Scorpion stings can cause blurred vision, slurred speech, vomiting, nausea, and even death. This scorpion sting treatment anti-venom, produced in Mexico, could bring an end to all of that. Scorpion stings are seen most prominently in Arizona, Southern Nevada, and New Mexico. Additionally, scorpion stings are even more numerous in Mexico. The University of Arizona also claims that the anti-venom has been creating interest in other countries susceptible to scorpion stings, like Morocco. Boyer led clinical trials on 2,000 individuals for the new scorpion sting treatment drug, known as Anascorp, in Las Vegas and Arizona. The drug worked marvelously and children’s symptoms vanished within a few hours. Until 2004, the FDA allowed hospitals to use anti-venom in hospitals even though it was not FDA approved because it had been used for 50 years prior.
In 2004, however, the woman who had been producing the scorpion sting treatment drug retired, limiting the stock of anti-venom. Dr. Boyer, the director of the University of Arizona’s VIPER (Venom Immunochemistry, Pharmacology, and Emergency Response) Institute, had traveled to Cuernavaca, Mexico in 1999 and met with researches who were examining the new anti-venom made by Mexico City’s Instituto Bioclon. She received a grant from the FDA to administer research on the drug during the period in which the old anti-venom was running out. Boyer stated,” We timed it perfectly…we never had to find out what would have happened if all rural Arizona was left without an anti-venom.” She went on to say, “We strongly believe, based on history, that we would have had deaths had we not started this project in 2004.”
August 1 marked a landmark day for Mexico’s healthcare system; the Minister of Tourism, Gloria Guevara, acted in tandem with the Minister of Health, José Ángel Córdova in leading the first Health Tourism Forum in Monterrey, Nuevo León. The primary goal of the forum was to secure Mexico’s place as a… leader in the medical tourism industry and to implement a standardized system for measuring quality health care. This initiative is part of Mexico’s National Agreement on Tourism (Acuerdo Nacional por el Turismo), signed into place by Calderón in February with the aim of promoting Mexico as one of the top 5 international travel destinations by 2018. Encompassed in this program will be a campaign that will include an inventory of the clinics certified by the General Health Council, an official accreditation program for tourist-based hospitals, and a breakdown of the healthcare offered.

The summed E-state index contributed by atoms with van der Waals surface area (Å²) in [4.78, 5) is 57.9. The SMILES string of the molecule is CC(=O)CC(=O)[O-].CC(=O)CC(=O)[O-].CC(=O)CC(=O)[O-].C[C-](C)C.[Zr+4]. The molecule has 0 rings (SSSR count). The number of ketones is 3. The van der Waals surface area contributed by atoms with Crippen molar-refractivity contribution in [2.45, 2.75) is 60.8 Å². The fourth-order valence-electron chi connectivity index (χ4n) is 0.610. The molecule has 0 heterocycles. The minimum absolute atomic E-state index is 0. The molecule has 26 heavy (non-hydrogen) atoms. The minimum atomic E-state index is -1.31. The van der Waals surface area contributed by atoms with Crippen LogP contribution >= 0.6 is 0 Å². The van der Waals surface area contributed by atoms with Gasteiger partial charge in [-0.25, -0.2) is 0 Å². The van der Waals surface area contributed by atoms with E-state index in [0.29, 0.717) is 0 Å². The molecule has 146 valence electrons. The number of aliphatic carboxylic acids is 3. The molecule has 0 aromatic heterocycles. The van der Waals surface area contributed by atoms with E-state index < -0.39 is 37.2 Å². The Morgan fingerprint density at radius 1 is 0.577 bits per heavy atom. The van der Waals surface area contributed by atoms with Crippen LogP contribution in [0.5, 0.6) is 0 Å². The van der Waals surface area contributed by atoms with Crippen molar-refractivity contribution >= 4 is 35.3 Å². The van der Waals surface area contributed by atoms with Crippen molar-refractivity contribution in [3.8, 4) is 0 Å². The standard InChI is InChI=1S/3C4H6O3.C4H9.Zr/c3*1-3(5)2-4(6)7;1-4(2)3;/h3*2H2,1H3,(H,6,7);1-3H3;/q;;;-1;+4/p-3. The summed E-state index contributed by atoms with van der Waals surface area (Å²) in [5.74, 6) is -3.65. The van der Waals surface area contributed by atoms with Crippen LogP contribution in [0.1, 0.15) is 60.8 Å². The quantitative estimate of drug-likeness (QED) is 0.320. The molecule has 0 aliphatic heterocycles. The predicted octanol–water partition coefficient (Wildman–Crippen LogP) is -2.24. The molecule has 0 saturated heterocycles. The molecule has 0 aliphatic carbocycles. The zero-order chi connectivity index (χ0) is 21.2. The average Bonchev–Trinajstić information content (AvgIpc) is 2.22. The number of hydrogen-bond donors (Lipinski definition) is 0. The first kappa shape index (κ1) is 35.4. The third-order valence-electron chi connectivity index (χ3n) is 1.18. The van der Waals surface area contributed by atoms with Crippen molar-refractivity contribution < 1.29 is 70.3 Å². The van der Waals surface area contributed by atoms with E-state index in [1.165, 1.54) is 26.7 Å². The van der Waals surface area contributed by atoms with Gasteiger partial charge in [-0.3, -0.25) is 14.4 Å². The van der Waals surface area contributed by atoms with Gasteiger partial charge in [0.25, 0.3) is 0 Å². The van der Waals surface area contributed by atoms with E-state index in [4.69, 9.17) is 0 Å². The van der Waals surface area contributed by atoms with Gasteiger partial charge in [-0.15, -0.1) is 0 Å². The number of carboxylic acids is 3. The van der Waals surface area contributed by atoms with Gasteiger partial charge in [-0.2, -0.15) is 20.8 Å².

Secretary Guevera stressed that Mexico already possesses all of the conditions necessary to be a market leader in medical tourism, largely thanks to state-of-the-art facilities and well-trained physicians. Nuevo León specifically is recognized for its first class medical infrastructure, with nearly 9,000 internationally recognized experts, and 50,000 people employed in the healthcare field, according to the state’s governor Rodrigo Medina de la Cruz.
With an estimated 1.6 million Americans expected to travel outside the United States for medical treatment in 2012 alone, Secretary Guevara and other officials are hopeful that this campaign will continue to attract visitors to the country, increase spending on health tourism, and consequently generate more sources for employment within Mexico.
UNESCO, an organization geared towards developing and promoting initiatives that support intercultural dialogue and equality, recently honored Mexico among the winners of its prestigious 2011 Literacy Awards. The themes of this year’s International Literacy Prizes are literacy and peace, with special emphasis on… “gender equality.” Among the exceptional literacy laureates is Mexico’s National Institute for Education of Adults, winning an award for its Bilingual Literacy for Life program.
The Bilingual Literacy for Life program won the distinguished UNESCO King Sejong Literacy Prize and is particularly being recognized for its concerted efforts in increasing literacy among indigenous people in Mexico. This program’s efforts have allowed for indigenous people in Mexico to better understand and exercise their rights. The Bilingual Literacy for Life program has also allowed for growing social conditions in Mexico between multicultural and multilingual communities.
In addition to Mexico, other literacy awardees include programs in Burundi, the United States, the Democratic Republic of the Congo, the Philippines, and Pakistan. These prizes will be awarded on September 8th in New Delhi, India during International Literacy Day festivities. Each awardee will receive $20,000, a medal, and a diploma.